Irving's Until I Find You, an 824-page novel based partly on the author's relationship with his father, was panned in a July 10 review by Marianne Wiggins as a "mass of lazy, unrefined writing."
Wiggins, herself a novelist and National Book Award finalist, also declared that "The story reads as if Irving woke from a recurring nightmare and started dictating compulsively."
Wiggins wasn't the only reviewer to dislike Irving's book, but she was likely the only one once married to author Salman Rushdie, a longtime friend of Irving's. Noting that he had a personal relationship with Wiggins, Irving complained to the Post, which requires critics to sign agreements that "any contact, friendly or otherwise, with the author of this book" should be disclosed to the paper.
In an "Editor's Note" published Sunday, the Post stated: "Had we known that Irving had dedicated one of his earlier novels (A Son of the Circus) to Marianne Wiggins' ex-husband, Salman Rushdie, and had we known that Irving and Wiggins had socialized with each other in the past, we would not have made the assignment.
"We apologize to our readers for this misstep."
Like David, every time I have reviewed for The Post, I've been asked to sign a contract that indicates whether I've had any conflicts of interest. And so I also have to wonder how this could have been overlooked when the review was assigned, and why no one bothered to check until Irving himself complained.
But full disclosure -- or often, the lack thereof -- is too often a dirty little secret in the world of reviewing. How transparent should reviewers be? What constitutes a conflict of interest? These are things I think about constantly, and some of those thoughts appear after the jump.
In a perfect world, a reviewer could completely divorce his or her feelings about a book from everything else. Put it in a vacuum. Isolate it from the larger context of a genre, a literary ouevre, whatever. And make sure that he or she is only judged by the words appearing on the page.
But of course, that's not the case. In the mystery world, I think reviewers can be divided into two categories: those that mingle, and those that do not. It's a no-brainer as to which one I belong to; I don't believe I would have been able to write any review whatsoever had I not already been an active fan, participating on various internet message boards. And even when there are times when I wish I could drop back, I can't -- nor do I particularly want to. Also, here on the blog, I can be as subjective as I like -- the URL does bear my name, after all.
Yet it makes things difficult, especially in regards to my column. Luckily I only have 5 books a month to review, and so in theory, I can endeavor to pick books by people I've never met, never exchanged an email, never socialized with in any way, shape or form. But with every book I view for potential inclusion, I have to ask if there could be any sort of bias involved, things like:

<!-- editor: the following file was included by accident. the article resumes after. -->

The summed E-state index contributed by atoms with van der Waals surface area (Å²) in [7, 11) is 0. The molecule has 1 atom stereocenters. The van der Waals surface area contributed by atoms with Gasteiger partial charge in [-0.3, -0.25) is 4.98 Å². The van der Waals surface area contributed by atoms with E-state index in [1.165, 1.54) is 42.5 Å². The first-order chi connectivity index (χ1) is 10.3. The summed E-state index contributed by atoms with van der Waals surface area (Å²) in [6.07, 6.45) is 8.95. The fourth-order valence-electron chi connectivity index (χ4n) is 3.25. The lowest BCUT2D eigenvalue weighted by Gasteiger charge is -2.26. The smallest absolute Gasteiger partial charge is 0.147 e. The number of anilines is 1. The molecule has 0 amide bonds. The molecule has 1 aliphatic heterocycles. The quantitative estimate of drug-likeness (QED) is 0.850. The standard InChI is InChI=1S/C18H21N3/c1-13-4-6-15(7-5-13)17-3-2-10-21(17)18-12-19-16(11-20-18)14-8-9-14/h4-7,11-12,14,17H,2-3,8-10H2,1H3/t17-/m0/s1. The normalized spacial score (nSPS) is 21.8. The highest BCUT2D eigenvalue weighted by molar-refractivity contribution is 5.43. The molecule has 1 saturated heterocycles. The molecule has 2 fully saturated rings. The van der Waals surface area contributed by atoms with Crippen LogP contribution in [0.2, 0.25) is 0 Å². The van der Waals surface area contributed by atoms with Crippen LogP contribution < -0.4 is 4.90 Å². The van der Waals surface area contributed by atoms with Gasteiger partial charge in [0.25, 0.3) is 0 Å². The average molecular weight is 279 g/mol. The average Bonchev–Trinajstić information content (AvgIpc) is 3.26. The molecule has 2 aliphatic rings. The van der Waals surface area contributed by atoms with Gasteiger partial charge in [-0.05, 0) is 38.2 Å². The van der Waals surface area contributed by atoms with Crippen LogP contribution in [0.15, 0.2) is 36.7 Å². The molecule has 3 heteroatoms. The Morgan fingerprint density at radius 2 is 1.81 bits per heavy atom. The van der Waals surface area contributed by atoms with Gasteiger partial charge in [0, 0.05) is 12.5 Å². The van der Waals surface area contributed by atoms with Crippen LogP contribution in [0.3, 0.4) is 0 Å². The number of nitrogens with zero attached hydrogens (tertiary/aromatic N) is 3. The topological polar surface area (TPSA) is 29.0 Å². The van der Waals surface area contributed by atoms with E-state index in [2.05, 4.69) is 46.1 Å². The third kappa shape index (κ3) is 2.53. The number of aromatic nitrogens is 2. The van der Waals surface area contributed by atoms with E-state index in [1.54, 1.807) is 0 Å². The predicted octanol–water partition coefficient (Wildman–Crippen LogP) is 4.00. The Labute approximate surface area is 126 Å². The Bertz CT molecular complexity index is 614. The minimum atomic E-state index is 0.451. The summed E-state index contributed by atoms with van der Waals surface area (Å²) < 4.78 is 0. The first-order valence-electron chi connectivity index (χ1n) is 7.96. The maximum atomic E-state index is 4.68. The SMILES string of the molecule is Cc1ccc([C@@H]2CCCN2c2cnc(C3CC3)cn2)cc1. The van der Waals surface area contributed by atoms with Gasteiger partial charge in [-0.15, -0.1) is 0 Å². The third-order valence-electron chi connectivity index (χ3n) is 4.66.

If they've posted comments on my blog or we've exchanged emails
If we both frequent the same message boards or blogs (public or private)
If I've been on a panel with them, as moderator or fellow panelist
If I've gone out for drinks and the author has bought me a drink or food or whatnot
If a publicist or editor has taken me out to lunch or drinks and we talk about authors at their publishing house or list
If an author or publisher has placed an ad on my blog
Some have obvious answers, others less so. And one easy way to get around it is to review as many new authors (or at least, new/unknown to me) as possible, or not to review the same author twice in a row, or something like that. Another way, which is not really possible for me, is to take off some of the hats. Can one really be an effective book reviewer if one's also writing and editing fiction, blogging, freelancing, and socializing? Or does it work the other way around, and the reviews are enhanced by doing all those things?
That's why I titled this post the way I did. Sure, I have issues with how Marilyn Stasio reviews some books, but she's chosen (at least to the best of my knowledge) to keep herself away from the mystery world. Say what you will, but at least doesn't have to struggle with the kinds of questions I do.
It's possible I'm making a bigger deal of this than I should, but there are two things at work in my mind: first, I grew up with the concept of marat eyin, or making sure not to do things -- no matter how innocuous -- where others can obviously judge you to be a worse person than you are. Sometimes I don't care what others think, but it's usually a conscious choice made after weighing pros and cons. But when your actions affect others -- and in the case of book reviewing, your words definitely affect others -- I'd rather err on the side of caution.
Second, when I see a review -- literary, genre or otherwise -- written by someone who has such an obvious conflict of interest, or even a less obvious one (like the time a review roundup by one noted critic included the book of his on-again, off-again significant other) -- it annoys me. Because with so many books out there that merit attention, why put yourself in the position that someone can judge you about conflicts of interest?
So let me put it to you: do any of these things even come into play when you're reviewing a book or more importantly, reading a review? Is it even fair of me to make distinctions between what I post on the blog (obviously subjective) or what's in my column (objective by appearance)? Or is there a reason hardly anyone else asks these particular questions?